Shel Silverstein died on this day in 1999. Silverstein said that he never studied poetry, and dropped out of any attempt to study art. His quirky style and worldview are evident in Runny Babbit, the “billy sook” which he worked away on for decades, and which was finally published in 2005. Runny and his family — “A sother and two bristers, / A dummy and a mad” — live in the same forest as Toe Jurtle, Polly Dorcupine, Pilly Belican, and Reverend Spooner. There young Runny suffers through picken chox and hopes to pe bresident, until he chops down a trerry chee:
Runny wanted to be a king,
So he crot himself a gown.
He then put on a rurple pobe
And strutted up and down.
He shouted to his friends, “Dow bown,
Dow bown and riss my king!”
But everybody laughed and said,
“Oh stop, you thilly sing.”
* * *
Richard Adams was born on this day in 1920. Adams has written ten novels, but most know him by his first, Watership Down. Compared to Silverstein, this presents an entirely different view of bunnydom, one which comes to Fiver in the first chapter as a vision of man-rabbit Armageddon: “I don’t know what it is…. There isn’t any danger here, at this moment. But it’s coming — it’s coming. Oh, Hazel, look! The field! It’s covered with blood!”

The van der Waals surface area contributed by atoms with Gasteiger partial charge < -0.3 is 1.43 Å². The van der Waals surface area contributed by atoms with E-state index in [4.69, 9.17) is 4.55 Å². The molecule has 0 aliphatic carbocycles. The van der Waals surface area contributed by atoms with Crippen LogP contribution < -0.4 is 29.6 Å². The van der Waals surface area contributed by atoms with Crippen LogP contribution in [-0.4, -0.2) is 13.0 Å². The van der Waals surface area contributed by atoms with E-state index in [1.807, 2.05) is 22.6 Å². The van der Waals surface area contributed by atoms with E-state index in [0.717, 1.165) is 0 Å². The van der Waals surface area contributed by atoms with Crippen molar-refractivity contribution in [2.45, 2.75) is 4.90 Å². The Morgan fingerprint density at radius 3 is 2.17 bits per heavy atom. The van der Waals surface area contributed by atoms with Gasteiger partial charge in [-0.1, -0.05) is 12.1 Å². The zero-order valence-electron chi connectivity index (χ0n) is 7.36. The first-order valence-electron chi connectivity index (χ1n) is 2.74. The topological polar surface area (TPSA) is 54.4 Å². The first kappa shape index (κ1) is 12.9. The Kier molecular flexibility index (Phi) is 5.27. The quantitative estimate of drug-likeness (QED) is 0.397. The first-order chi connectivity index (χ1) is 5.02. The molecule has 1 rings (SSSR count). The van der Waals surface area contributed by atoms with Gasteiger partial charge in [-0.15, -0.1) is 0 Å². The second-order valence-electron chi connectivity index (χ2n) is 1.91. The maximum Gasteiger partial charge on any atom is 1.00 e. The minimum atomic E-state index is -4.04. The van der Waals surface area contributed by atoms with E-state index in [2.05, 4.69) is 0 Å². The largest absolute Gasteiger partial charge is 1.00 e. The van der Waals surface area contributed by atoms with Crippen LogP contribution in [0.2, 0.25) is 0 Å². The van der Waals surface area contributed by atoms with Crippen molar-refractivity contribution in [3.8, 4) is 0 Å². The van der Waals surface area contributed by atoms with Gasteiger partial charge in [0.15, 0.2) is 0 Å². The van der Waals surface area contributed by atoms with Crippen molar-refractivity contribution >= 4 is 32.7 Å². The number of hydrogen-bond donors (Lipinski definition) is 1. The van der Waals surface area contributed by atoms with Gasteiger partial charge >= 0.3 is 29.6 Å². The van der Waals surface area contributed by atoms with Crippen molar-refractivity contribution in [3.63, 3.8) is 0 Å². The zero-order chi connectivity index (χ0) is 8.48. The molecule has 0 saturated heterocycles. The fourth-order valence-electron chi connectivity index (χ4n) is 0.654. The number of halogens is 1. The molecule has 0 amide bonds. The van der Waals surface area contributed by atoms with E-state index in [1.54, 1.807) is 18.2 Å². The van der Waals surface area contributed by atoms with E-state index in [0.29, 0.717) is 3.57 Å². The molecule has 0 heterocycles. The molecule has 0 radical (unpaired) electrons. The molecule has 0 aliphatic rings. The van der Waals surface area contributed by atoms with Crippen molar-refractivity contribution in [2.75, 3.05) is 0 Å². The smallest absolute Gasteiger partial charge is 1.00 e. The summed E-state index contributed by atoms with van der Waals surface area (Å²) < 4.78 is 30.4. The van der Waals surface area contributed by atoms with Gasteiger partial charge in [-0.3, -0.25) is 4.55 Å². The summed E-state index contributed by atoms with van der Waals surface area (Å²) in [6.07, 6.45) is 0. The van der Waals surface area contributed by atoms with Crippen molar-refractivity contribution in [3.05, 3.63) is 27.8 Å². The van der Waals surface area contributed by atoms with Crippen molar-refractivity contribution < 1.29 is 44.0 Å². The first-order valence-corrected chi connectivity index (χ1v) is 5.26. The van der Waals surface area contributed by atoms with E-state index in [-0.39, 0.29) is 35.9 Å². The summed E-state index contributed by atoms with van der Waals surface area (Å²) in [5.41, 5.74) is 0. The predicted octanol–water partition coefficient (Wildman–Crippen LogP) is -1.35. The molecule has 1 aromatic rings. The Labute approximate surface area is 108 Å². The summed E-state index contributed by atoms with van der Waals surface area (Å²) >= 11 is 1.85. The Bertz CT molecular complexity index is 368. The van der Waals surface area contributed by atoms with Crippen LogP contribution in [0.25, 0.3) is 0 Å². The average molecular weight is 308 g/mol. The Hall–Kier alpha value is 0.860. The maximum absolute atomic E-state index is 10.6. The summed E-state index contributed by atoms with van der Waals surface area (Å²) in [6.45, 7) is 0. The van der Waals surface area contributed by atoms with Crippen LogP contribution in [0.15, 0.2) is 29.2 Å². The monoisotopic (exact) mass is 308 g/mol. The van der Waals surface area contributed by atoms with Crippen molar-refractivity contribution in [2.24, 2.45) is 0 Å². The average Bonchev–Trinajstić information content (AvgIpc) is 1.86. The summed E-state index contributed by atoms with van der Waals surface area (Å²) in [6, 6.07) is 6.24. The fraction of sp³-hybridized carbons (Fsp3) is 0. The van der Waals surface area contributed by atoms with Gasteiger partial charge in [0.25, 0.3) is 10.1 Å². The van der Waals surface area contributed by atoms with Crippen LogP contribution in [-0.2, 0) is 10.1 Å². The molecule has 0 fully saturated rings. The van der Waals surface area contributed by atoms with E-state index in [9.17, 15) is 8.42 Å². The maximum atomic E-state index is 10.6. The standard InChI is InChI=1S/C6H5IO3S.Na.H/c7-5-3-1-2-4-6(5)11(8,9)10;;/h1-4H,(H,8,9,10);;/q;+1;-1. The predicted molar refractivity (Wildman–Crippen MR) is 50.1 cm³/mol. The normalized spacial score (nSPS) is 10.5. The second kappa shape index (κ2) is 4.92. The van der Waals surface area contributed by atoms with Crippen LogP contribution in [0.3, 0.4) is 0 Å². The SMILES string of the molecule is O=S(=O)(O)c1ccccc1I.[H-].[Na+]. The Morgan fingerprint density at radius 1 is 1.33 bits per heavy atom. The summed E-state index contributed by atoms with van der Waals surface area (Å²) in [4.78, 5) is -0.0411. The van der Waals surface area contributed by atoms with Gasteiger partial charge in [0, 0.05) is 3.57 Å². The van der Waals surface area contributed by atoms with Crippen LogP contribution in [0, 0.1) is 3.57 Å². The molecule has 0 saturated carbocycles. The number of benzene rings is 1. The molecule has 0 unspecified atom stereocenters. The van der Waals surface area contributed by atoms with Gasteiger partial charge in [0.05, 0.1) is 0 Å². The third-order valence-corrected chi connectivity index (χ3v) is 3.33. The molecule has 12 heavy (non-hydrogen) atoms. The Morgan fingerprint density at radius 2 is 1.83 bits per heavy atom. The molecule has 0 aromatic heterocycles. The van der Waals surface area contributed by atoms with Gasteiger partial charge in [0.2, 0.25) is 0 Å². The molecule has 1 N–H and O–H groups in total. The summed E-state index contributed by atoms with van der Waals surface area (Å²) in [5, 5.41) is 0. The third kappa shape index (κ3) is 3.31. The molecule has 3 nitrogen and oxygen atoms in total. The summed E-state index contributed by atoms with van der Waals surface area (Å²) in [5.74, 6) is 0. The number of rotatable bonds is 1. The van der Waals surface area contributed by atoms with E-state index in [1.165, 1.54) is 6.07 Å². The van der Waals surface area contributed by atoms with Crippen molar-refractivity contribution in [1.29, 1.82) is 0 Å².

Adams rejects all efforts to read his novel as religious or political allegory, insisting that it is a children’s book pure and simple. Like a number of other classics for young readers — Peter Pan, Alice in Wonderland, The Hobbit, The Wind in the Willows and others — Watership Down originated as a story made up for young friends or family:
Well, one day we were going to Stratford-upon-Avon to see Judi Dench in Twelfth Night. Before I said anything in particular my elder daughter, who was eight at the time, said “Now daddy we’re going on a long car journey, so we want you to while away the time by telling us a completely new story, one that we have never heard before and without any delay. Please start now!” …I just began off the top of my head: “Once upon a time there were two rabbits, called eh, let me see, Hazel and Fiver….”
Daybook is contributed by Steve King, who teaches in the English Department of Memorial University in St. John’s, Newfoundland. His literary daybook began as a radio series syndicated nationally in Canada. He can be found online at todayinliterature.com.